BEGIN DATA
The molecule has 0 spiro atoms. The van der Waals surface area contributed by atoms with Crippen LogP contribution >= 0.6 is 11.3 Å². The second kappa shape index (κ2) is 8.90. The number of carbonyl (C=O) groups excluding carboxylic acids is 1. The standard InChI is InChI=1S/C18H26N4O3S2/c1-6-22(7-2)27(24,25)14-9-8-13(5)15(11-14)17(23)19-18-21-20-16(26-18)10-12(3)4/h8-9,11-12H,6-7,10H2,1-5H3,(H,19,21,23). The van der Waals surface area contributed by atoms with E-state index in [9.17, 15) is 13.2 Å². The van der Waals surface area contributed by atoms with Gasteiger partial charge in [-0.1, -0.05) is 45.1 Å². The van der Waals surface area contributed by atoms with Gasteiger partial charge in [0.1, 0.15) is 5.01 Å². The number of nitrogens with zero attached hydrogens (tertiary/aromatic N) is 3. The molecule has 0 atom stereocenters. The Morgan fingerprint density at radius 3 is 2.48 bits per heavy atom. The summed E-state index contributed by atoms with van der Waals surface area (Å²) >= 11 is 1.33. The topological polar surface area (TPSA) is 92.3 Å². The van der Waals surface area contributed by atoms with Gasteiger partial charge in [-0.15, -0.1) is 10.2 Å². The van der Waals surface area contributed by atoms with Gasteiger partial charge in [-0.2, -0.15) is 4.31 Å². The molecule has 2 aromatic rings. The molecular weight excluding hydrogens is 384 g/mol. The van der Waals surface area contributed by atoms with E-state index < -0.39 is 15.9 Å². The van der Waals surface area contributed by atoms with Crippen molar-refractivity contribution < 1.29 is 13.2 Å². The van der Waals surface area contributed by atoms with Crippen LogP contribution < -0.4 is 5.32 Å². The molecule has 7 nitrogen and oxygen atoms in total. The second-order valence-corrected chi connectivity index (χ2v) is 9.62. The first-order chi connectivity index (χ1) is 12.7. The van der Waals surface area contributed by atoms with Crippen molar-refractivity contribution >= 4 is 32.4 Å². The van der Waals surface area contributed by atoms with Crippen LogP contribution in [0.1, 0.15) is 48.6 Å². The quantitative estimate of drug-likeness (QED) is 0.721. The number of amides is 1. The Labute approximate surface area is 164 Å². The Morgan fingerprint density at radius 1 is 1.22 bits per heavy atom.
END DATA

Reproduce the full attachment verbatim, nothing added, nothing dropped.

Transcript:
The molecule has 0 spiro atoms. The van der Waals surface area contributed by atoms with Crippen LogP contribution >= 0.6 is 11.3 Å². The second kappa shape index (κ2) is 8.90. The number of carbonyl (C=O) groups excluding carboxylic acids is 1. The standard InChI is InChI=1S/C18H26N4O3S2/c1-6-22(7-2)27(24,25)14-9-8-13(5)15(11-14)17(23)19-18-21-20-16(26-18)10-12(3)4/h8-9,11-12H,6-7,10H2,1-5H3,(H,19,21,23). The van der Waals surface area contributed by atoms with E-state index in [9.17, 15) is 13.2 Å². The van der Waals surface area contributed by atoms with Gasteiger partial charge in [-0.1, -0.05) is 45.1 Å². The van der Waals surface area contributed by atoms with Gasteiger partial charge in [0.1, 0.15) is 5.01 Å². The number of nitrogens with zero attached hydrogens (tertiary/aromatic N) is 3. The molecule has 0 atom stereocenters. The Morgan fingerprint density at radius 3 is 2.48 bits per heavy atom. The summed E-state index contributed by atoms with van der Waals surface area (Å²) >= 11 is 1.33. The topological polar surface area (TPSA) is 92.3 Å². The van der Waals surface area contributed by atoms with Gasteiger partial charge in [-0.15, -0.1) is 10.2 Å². The van der Waals surface area contributed by atoms with Gasteiger partial charge in [-0.2, -0.15) is 4.31 Å². The molecule has 2 aromatic rings. The molecular weight excluding hydrogens is 384 g/mol. The van der Waals surface area contributed by atoms with E-state index < -0.39 is 15.9 Å². The van der Waals surface area contributed by atoms with Crippen molar-refractivity contribution < 1.29 is 13.2 Å². The van der Waals surface area contributed by atoms with Crippen LogP contribution < -0.4 is 5.32 Å². The molecule has 7 nitrogen and oxygen atoms in total. The second-order valence-corrected chi connectivity index (χ2v) is 9.62. The first-order chi connectivity index (χ1) is 12.7. The van der Waals surface area contributed by atoms with Crippen molar-refractivity contribution >= 4 is 32.4 Å². The van der Waals surface area contributed by atoms with Crippen LogP contribution in [0.1, 0.15) is 48.6 Å². The quantitative estimate of drug-likeness (QED) is 0.721. The number of amides is 1. The Labute approximate surface area is 164 Å². The Morgan fingerprint density at radius 1 is 1.22 bits per heavy atom.